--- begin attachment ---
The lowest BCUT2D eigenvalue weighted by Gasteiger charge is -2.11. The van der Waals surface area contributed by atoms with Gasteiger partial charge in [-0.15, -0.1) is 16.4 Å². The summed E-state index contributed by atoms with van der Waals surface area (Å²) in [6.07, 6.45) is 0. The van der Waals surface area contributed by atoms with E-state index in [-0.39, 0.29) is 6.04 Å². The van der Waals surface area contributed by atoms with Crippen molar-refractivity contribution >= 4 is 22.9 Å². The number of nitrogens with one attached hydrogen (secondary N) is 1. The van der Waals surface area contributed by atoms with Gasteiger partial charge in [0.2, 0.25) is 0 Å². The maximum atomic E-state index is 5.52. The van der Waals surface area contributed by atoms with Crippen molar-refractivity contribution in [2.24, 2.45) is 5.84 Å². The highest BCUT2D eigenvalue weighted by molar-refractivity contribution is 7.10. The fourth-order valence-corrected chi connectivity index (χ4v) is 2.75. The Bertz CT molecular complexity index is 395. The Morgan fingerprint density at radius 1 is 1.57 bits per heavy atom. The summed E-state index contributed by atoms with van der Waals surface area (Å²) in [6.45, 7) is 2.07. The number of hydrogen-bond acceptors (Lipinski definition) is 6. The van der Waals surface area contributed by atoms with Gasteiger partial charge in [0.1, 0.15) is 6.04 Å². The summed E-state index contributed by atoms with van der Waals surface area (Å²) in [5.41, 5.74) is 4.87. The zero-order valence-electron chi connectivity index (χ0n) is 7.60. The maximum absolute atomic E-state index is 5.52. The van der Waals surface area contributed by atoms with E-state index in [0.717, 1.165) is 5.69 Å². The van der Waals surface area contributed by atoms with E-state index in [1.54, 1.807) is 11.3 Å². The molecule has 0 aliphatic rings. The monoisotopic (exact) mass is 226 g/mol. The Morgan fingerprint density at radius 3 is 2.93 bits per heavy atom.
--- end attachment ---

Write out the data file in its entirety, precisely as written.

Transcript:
The lowest BCUT2D eigenvalue weighted by Gasteiger charge is -2.11. The van der Waals surface area contributed by atoms with Gasteiger partial charge in [-0.15, -0.1) is 16.4 Å². The summed E-state index contributed by atoms with van der Waals surface area (Å²) in [6.07, 6.45) is 0. The van der Waals surface area contributed by atoms with E-state index in [-0.39, 0.29) is 6.04 Å². The van der Waals surface area contributed by atoms with Crippen molar-refractivity contribution >= 4 is 22.9 Å². The number of nitrogens with one attached hydrogen (secondary N) is 1. The van der Waals surface area contributed by atoms with Gasteiger partial charge in [0.2, 0.25) is 0 Å². The maximum atomic E-state index is 5.52. The van der Waals surface area contributed by atoms with Crippen molar-refractivity contribution in [2.24, 2.45) is 5.84 Å². The highest BCUT2D eigenvalue weighted by molar-refractivity contribution is 7.10. The fourth-order valence-corrected chi connectivity index (χ4v) is 2.75. The Bertz CT molecular complexity index is 395. The Morgan fingerprint density at radius 1 is 1.57 bits per heavy atom. The summed E-state index contributed by atoms with van der Waals surface area (Å²) in [6.45, 7) is 2.07. The number of hydrogen-bond acceptors (Lipinski definition) is 6. The van der Waals surface area contributed by atoms with Gasteiger partial charge in [0.1, 0.15) is 6.04 Å². The summed E-state index contributed by atoms with van der Waals surface area (Å²) in [5.41, 5.74) is 4.87. The zero-order valence-electron chi connectivity index (χ0n) is 7.60. The maximum absolute atomic E-state index is 5.52. The van der Waals surface area contributed by atoms with E-state index in [0.717, 1.165) is 5.69 Å². The van der Waals surface area contributed by atoms with E-state index in [1.54, 1.807) is 11.3 Å². The molecule has 0 aliphatic rings. The monoisotopic (exact) mass is 226 g/mol. The Morgan fingerprint density at radius 3 is 2.93 bits per heavy atom.